Cardinal Confuses Positive Law with Truth [Natural Law]

Cardinal Confuses Positive Law with Truth [Natural Law]

Washington LaDonna Cardinal Wuerl, a liberal relativist, has again defended Pope Francis’ controversial Amoris Laetitia.

Confusing (positive) law with truth [natural law], Wuerl said in his opening lecture for Georgetown University’s Sacred Lecture Series, “Church law certainly has great importance but it is not the only point of reference in pastoral ministry.”

“Positive law” are statutes laid down by a legislator which can take whatever form the authors want. Truth is what is in accordance with reality [natural law] or Holy Scripture [and Sacred Tradition]. Pastoral ministry can never forgo truth.

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3 comments on “Cardinal Confuses Positive Law with Truth [Natural Law]

  1. The USCCP, the Fellowship of Catholic Scholars, the Cardinal Newman Society, and the Federalist Society, all need to have panel sessions on Natural Law and public policy debates to clarify the issues involved. There is a lot of confusion on this topic. It certainly has not helped that the liberal anti-Catholic Land O’Lakes conference agenda after Vatican II gutted Catholic identity at Catholic colleges and universities, leading to a decline in Catholic faculty trained to explain Catholic Natural Law and social teaching. President Garvey of CUA should have a chat with the Cardinal of Washington on the subject.

    • As I’ve said before, Howl, your point that Natural Law is non-denominational, and follows inviolably upon Reality, is vitally important.
      For that very reason, I would like to nitpick a certain point.
      There is no such thing as Catholic Natural Law. You don’t even have to agree with the Faith of the Church to agree with Natural Law. You just have to accept Reality; you just have to have reason, and the willingness to use it.
      Natural Law is susceptible of comprehension by natural reason, basic knowledge of Reality, and common sense.
      Those who do not accept it are lacking one or more of these things.

  2. One need not be a card-carrying Roman Catholic or follower of the papacy to have some understanding of Natural Law. That subject came up when Father John Courtney Murray, S.J. published We Hold These Truths: Catholic Reflections on the American Proposition, Sheed & Ward, 1960.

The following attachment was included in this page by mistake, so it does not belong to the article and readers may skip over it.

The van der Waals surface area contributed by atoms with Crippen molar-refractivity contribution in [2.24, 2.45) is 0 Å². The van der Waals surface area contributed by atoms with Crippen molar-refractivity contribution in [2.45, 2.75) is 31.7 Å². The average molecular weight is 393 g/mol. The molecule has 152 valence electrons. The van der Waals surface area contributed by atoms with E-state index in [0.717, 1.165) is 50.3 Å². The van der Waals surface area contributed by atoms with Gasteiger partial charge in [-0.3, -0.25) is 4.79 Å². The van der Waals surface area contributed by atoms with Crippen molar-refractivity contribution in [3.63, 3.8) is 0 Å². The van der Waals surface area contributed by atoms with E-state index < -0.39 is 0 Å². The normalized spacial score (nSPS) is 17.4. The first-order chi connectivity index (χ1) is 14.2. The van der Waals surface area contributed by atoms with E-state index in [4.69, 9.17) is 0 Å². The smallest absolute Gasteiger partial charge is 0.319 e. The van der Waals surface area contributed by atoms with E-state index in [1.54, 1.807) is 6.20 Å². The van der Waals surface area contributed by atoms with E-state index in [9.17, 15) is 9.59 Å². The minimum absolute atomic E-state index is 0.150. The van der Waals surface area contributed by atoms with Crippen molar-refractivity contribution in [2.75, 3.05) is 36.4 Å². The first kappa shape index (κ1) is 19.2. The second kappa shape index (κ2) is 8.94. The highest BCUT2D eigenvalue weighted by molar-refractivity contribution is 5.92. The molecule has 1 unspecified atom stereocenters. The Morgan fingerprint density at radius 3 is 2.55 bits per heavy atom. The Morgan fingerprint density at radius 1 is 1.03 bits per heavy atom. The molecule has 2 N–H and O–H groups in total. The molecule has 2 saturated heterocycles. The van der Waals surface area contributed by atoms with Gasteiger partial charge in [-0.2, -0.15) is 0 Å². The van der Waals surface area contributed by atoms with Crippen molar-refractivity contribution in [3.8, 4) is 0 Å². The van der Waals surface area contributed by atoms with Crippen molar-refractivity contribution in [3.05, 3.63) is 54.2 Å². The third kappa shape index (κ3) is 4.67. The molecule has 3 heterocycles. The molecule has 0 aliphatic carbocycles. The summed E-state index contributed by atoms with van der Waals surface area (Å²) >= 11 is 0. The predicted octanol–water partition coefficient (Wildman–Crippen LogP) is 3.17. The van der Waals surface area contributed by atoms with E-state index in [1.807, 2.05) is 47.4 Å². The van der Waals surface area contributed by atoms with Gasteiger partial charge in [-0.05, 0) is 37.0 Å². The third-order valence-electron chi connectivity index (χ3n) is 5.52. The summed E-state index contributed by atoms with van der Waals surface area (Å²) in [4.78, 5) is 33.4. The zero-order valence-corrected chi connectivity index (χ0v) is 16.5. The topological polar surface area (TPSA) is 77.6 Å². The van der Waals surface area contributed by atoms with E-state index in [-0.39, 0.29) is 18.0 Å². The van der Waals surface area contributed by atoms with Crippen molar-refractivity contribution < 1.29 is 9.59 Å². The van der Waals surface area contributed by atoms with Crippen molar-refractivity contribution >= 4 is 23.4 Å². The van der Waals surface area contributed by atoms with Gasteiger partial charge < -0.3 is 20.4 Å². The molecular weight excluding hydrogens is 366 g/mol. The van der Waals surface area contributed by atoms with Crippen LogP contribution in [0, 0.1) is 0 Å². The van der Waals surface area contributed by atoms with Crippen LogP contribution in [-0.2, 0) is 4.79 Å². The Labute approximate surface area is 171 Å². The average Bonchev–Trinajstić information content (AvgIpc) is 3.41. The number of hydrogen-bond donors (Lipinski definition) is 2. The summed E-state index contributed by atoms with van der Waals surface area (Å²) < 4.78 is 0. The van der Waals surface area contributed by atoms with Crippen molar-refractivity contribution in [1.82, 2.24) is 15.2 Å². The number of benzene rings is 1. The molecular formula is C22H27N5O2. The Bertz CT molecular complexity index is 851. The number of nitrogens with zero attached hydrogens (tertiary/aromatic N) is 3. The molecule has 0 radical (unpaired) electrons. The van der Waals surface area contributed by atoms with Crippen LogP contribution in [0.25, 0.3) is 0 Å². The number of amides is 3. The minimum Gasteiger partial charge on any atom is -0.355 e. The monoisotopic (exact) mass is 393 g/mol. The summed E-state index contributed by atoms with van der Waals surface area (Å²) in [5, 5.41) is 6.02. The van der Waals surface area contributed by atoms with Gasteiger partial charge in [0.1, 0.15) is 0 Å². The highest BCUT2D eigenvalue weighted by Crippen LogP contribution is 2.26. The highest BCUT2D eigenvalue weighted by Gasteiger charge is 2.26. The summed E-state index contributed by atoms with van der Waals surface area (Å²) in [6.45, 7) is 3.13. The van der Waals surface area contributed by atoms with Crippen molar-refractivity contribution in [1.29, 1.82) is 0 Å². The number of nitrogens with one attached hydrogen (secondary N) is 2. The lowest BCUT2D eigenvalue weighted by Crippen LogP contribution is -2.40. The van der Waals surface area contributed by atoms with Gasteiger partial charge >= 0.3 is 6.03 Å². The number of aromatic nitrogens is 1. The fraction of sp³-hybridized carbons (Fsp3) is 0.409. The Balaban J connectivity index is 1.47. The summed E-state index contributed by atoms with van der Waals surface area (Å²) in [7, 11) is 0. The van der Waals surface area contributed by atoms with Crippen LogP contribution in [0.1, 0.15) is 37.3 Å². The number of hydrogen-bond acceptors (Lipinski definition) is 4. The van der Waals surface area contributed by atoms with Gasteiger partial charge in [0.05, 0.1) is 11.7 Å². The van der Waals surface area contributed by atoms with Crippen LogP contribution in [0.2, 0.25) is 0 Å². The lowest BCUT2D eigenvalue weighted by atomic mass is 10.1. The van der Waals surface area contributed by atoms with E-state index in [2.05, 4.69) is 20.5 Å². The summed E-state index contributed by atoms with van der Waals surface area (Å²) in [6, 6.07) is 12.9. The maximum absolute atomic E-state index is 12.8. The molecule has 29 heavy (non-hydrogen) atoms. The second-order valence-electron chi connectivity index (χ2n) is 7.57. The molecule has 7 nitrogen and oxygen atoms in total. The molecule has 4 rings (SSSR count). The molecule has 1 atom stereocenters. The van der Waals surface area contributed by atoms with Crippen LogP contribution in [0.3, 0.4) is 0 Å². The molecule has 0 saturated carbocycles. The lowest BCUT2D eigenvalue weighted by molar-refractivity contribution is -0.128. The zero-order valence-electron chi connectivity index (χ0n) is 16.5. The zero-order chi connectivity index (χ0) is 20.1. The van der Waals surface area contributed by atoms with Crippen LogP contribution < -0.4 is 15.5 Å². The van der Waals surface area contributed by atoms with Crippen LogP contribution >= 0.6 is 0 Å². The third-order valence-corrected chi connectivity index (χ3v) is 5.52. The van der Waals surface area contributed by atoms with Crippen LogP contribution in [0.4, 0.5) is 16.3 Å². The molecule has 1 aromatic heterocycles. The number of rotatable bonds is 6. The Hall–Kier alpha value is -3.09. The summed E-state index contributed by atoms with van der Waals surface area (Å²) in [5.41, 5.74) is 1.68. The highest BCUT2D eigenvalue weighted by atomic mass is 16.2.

While the basis for Natural Law in ancient Greek philosophy has been outlined by Father Copleston and many others, there has been more than one exposition and interpretation of Natural Law presented by Catholic scholars. Germain Grisez , John Finnis, Maritain, et al. Historically, Natural Law becomes a Catholic theory in philosophical ethics, moral theology, and judicial philosophy with various proponents:
    (See Francisco Suárez, S.J., Philosophy of Law, Tractatus de legibus ac deo legislatore, 1612 A.D. )

    Since it fell into some confusion in Protestant circles due to Luther’s repudiation of scholasticism during the Reformation, clarity on the topic has been more apparent among Catholic philosophers and theologians. It was still being taught as the Catholic position on ethical matters by the Society of Jesus when I was in school and was advanced by Professor McInerny at Notre Dame even well after Vatican II. The point that “the law has been written in our hearts” has also been revealed makes the debate a little more complicated as a theological discussion, but it still holds that the propositions in policy debates can be understood by natural reason.

    You could get a pretty good debate going over the various explanations of Natural Law, comparing Cicero, Grotius, Richard Hooker, and William Blackstone with Catholic theorists.
    Check out Sir William Blackstone’s explanation, since some may have forgotten the Anglican version still familiar in 18th-century England and known in the American colonies, which should be revived in contemporary debates:

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